in Work

Your job descriptions are terrible

Can we talk about job descriptions for a second? If there’s anything the internet age hasn’t gotten rid of, it’s terribly written, nondescript job descriptions that fail to really drill down what you’re looking for or what you want out of a person.

People don’t do a great job of asking the right questions when they apply for a job, but part of that is not knowing whether after weeks of waiting for a reply whether they’ll get a callback or not for even the most pedestrian of offerings. There are two sides to this discussion, but I’m just talking about it from the perspective of a startup denizen who has had to actually hire people and has managed success doing so.

I ran a consultancy called Synonym and we posted an ad on Authentic Jobs that yielded an impressive list of candidates. So much so that after we dissolved — economic crash was not our friend — a few of my team members suggested I’d be a great recruiter. I do think I’m pretty good at bringing people together, but in this case it was simply one ad on one site that wasn’t even as big at the time as it is now.

So what did we do right?

  • We   made sure it was short.
  • Didn’t ask for a resume (it was optional. Some folks sent them anyway.)
  • Specific about our needs.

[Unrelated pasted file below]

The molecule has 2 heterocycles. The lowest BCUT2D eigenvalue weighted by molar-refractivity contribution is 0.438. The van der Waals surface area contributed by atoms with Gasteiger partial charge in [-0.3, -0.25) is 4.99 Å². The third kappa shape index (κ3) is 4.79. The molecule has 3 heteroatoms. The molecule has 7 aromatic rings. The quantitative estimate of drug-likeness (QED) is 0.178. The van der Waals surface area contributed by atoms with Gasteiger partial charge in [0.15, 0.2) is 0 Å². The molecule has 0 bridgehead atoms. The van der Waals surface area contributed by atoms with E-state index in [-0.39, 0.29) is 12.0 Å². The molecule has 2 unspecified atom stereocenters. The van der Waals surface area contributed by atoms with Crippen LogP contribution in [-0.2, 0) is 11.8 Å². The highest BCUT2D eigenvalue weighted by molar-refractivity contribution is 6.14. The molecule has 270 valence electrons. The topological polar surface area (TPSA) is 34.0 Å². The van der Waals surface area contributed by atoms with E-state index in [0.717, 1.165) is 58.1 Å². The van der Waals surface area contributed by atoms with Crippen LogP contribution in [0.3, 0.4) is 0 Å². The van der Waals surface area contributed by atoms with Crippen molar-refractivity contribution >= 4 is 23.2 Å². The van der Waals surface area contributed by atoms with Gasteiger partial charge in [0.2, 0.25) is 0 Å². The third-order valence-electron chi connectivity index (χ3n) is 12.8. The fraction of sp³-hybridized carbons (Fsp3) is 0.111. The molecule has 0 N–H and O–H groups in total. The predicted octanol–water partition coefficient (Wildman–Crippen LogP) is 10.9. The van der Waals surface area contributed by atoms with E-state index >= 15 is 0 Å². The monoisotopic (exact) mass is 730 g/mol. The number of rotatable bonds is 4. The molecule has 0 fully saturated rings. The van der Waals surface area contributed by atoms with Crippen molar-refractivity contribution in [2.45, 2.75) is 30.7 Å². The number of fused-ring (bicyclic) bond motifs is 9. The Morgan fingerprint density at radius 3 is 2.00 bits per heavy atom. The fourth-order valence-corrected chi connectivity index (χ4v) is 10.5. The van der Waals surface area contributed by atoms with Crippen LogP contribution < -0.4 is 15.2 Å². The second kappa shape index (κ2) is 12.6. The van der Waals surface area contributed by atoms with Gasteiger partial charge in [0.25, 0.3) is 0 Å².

• Made the process relatively painless for the person replying.
  • Included a link so they can find out more about your company or at least, an email where they can reach out.

A lot of what worked for us, would be a lot harder for a larger company. You only get a few words to give people insight into who you are, what you’re looking for and why they’d want to come join your team. The other thing I learned is, you’ll usually get your best candidates in the first 10% of the emails you receive in response to your job ad. This isn’t a scientific study, but it’s happened enough time that I tend to believe it. I’m not sure why this happens and sure, I’ve seen good people come through a few days after seeing the ad.

The most important tenet is getting rid of the superfluous noise that proliferate most ads. Heck, you can even dispense with the stuff you’ll never pay attention to. Resumes? In 2015? They’re still needed in a lot of cases, but given how little people read them, it’s a wonder we’re still asking for them as anything more than an exercise.

I’ve been in interviews where people are actively reading the resume during the interview trying to glean things from it. Worse, I’ve been hired for jobs only to have bosses later come back and ask me critical things that made it clear they’d paid no attention at all to my background.

Know what your organization is looking for before you start, so when the search process begins you’re not just posting a job, but filling for a position on a team.